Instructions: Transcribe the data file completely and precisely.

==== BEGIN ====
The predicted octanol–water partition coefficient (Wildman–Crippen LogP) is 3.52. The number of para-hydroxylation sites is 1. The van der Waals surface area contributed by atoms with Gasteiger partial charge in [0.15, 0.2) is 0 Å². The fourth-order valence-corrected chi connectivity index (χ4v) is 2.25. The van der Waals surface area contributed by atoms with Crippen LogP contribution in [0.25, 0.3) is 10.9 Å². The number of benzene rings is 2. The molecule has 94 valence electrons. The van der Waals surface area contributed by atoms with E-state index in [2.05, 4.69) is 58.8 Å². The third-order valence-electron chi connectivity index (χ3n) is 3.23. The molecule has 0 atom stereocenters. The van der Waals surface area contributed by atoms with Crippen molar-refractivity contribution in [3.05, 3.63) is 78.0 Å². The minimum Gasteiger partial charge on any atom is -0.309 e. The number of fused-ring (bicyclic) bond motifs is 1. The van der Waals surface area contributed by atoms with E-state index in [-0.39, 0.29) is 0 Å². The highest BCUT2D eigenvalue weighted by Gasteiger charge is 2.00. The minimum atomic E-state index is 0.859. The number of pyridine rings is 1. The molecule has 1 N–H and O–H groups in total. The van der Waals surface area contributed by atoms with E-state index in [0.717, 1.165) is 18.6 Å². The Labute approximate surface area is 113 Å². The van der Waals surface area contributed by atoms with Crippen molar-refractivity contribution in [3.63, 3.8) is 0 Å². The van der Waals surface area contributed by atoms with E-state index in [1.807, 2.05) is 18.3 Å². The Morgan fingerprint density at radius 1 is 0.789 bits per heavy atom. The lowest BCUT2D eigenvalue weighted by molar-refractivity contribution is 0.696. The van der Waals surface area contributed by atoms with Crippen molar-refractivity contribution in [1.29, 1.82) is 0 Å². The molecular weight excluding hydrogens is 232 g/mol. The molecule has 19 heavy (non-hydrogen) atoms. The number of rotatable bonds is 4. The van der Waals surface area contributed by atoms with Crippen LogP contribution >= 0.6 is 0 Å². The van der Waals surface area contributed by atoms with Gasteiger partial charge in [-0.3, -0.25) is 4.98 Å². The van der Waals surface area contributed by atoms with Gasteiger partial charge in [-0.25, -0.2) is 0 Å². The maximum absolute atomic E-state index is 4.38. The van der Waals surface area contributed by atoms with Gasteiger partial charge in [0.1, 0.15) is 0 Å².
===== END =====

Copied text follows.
The predicted octanol–water partition coefficient (Wildman–Crippen LogP) is 3.52. The number of para-hydroxylation sites is 1. The van der Waals surface area contributed by atoms with Gasteiger partial charge in [0.15, 0.2) is 0 Å². The fourth-order valence-corrected chi connectivity index (χ4v) is 2.25. The van der Waals surface area contributed by atoms with Crippen LogP contribution in [0.25, 0.3) is 10.9 Å². The number of benzene rings is 2. The molecule has 94 valence electrons. The van der Waals surface area contributed by atoms with E-state index in [2.05, 4.69) is 58.8 Å². The third-order valence-electron chi connectivity index (χ3n) is 3.23. The molecule has 0 atom stereocenters. The van der Waals surface area contributed by atoms with Crippen molar-refractivity contribution in [3.05, 3.63) is 78.0 Å². The minimum Gasteiger partial charge on any atom is -0.309 e. The number of fused-ring (bicyclic) bond motifs is 1. The van der Waals surface area contributed by atoms with E-state index in [-0.39, 0.29) is 0 Å². The highest BCUT2D eigenvalue weighted by Gasteiger charge is 2.00. The minimum atomic E-state index is 0.859. The number of pyridine rings is 1. The molecule has 1 N–H and O–H groups in total. The van der Waals surface area contributed by atoms with E-state index in [0.717, 1.165) is 18.6 Å². The Labute approximate surface area is 113 Å². The van der Waals surface area contributed by atoms with Crippen molar-refractivity contribution in [3.63, 3.8) is 0 Å². The van der Waals surface area contributed by atoms with E-state index in [1.807, 2.05) is 18.3 Å². The Morgan fingerprint density at radius 1 is 0.789 bits per heavy atom. The lowest BCUT2D eigenvalue weighted by molar-refractivity contribution is 0.696. The van der Waals surface area contributed by atoms with Crippen molar-refractivity contribution in [1.29, 1.82) is 0 Å². The molecular weight excluding hydrogens is 232 g/mol. The molecule has 19 heavy (non-hydrogen) atoms. The number of rotatable bonds is 4. The van der Waals surface area contributed by atoms with Crippen LogP contribution >= 0.6 is 0 Å². The van der Waals surface area contributed by atoms with Gasteiger partial charge in [-0.3, -0.25) is 4.98 Å². The van der Waals surface area contributed by atoms with Gasteiger partial charge in [-0.25, -0.2) is 0 Å². The maximum absolute atomic E-state index is 4.38. The van der Waals surface area contributed by atoms with Gasteiger partial charge in [0.1, 0.15) is 0 Å².